The Importance of Creating Your Birth Vision

Most doulas will spend time with clients to create a plan for their ideal birth. How do you want to welcome your baby into the world? Who will be at the birth? What are some comfort measures the parents would like to try? What interventions does the mother want to avoid at all costs? Does the mother want a peaceful birth that’s quiet with only a few support people? Or does she want an ecstatic birth with lots of family surrounding and supporting her? Birth plans are amazing; they are one of my favourite activities to do with clients. Seeing a mother and her partner grow from uncertainty to empowerment is so encouraging, not only to myself but also to the parents.

Why a Birth Plan?

A birth plan/map/vision (there are many names doulas like to use for birth plans) is a form of guidance for the mother and everyone on her team. In the excitement of labour it can be easy to forget the specifics of what the mother is and is not ok with, especially if the doula and care provider are working with multiple births per month. A birth plan allows everyone who is attending the birth to be on the same page as the mother and her partner. As well it helps to11149526_10152942600586185_1984909520919455360_n give the parents a clear vision of what they want their day to look like as they welcome a new being into their life.

I highly encourage women who are pregnant or thinking of having a baby to always be thinking of their ideal birth. How you envision your birth will affect your entire pregnancy, birth, and postpartum period. Birth is all about preparation during pregnancy. If you look after yourself by eating healthy, exercising, and building a positive belief system around birth then your birth will go more smoothly. A gentle birth with little to no medical interventions will have an easier and quicker healing period postpartum which gives you the chance to enjoy bonding with your baby.

Why Not a Birth Plan?

Mothers who don’t want to think of their ideal birth will often 1) not create a birth plan or 2) will skip on some details like whether or not they’ll want an epidural or water birth (for example). From my experience every time this happens and I ask the mother why, they have always said “because I do not want to be let down if my birth does not go to plan” or “I want to leave my birth in the care of my doctor/midwife.” My thoughts? It is very sad to think that birth is something that either we have to leave completely in our care providers hands or we hold ourselves responsible for anything that does not follow our original preferences.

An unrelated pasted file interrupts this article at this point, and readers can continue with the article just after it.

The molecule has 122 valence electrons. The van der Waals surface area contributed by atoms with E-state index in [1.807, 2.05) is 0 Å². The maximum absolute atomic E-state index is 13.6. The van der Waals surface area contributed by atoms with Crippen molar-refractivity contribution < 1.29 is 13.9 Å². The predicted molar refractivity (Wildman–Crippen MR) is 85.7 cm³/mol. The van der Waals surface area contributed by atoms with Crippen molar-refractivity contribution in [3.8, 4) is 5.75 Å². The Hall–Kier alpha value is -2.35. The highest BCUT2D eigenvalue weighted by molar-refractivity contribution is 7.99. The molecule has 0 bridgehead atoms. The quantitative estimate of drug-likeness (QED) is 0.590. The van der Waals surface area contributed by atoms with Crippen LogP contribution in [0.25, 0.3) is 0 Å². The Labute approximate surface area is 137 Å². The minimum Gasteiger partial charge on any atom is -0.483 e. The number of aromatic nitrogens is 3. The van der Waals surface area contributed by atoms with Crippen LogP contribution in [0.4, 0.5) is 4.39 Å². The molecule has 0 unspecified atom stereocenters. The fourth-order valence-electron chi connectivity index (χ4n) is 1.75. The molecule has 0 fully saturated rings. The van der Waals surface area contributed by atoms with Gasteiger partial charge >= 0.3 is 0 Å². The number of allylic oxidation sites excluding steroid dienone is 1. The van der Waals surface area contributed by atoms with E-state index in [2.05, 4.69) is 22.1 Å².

A birth map is meant for guidance, it is not the rules for how a woman must birth. For example, many women decide early on in their pregnancy that they want a water birth, but once they get into the birth pool they instantly decide it is not for them: and that’s awesome! Labour and birth is spontaneous and requires a certain amount of mental flexibility. If you find something isn’t working for you then stop and try something different.

You don’t hear people say that they don’t want to consider their ideal wedding, home, or vacation because they don’t want to be let down. For example, my ideal wedding will be outside with warm sunny weather, if my wedding day ends up being cold or rainy then I will spend more time indoors: no worries. Sure, the aspect of weather is somewhat disappointing, but I’m not going to let it ruin the rest of my wedding experience. Yet for some reason birth is the one exception where we don’t want to let ourselves have an ideal vision.

We don’t want to be let down. We don’t want to be held or feel responsible for anything that “goes wrong.” Life is incredibly spontaneous, and there are times when we will have no control over what happens to us: birth included. But to just hand over the responsibility of your experiences to a professional with little or no knowledge of what is actually going on can be very disempowering. I want women and their partners to feel that they have control in their birth, that they deserve to be informed of anything that happens. That it is their birth and not their care provider’s.

And in the weeks before their birth, I want parents to understand that birth is about being flexible and welcoming: of ideas, suggestions, and of change. But with that in mind, parents do still have many options to choose from for their ideal birth. If something happens that you weren’t hoping for, what is your back up plan? How can you and your birth team make the rest of your birth pleasant? I want parents to have a vision for their birth, to help guide them and to allow their birth team to respect the parent’s desires and boundaries without rushing to make it someone else’s birth. Because this isn’t someone else’s birth. This is your birth.

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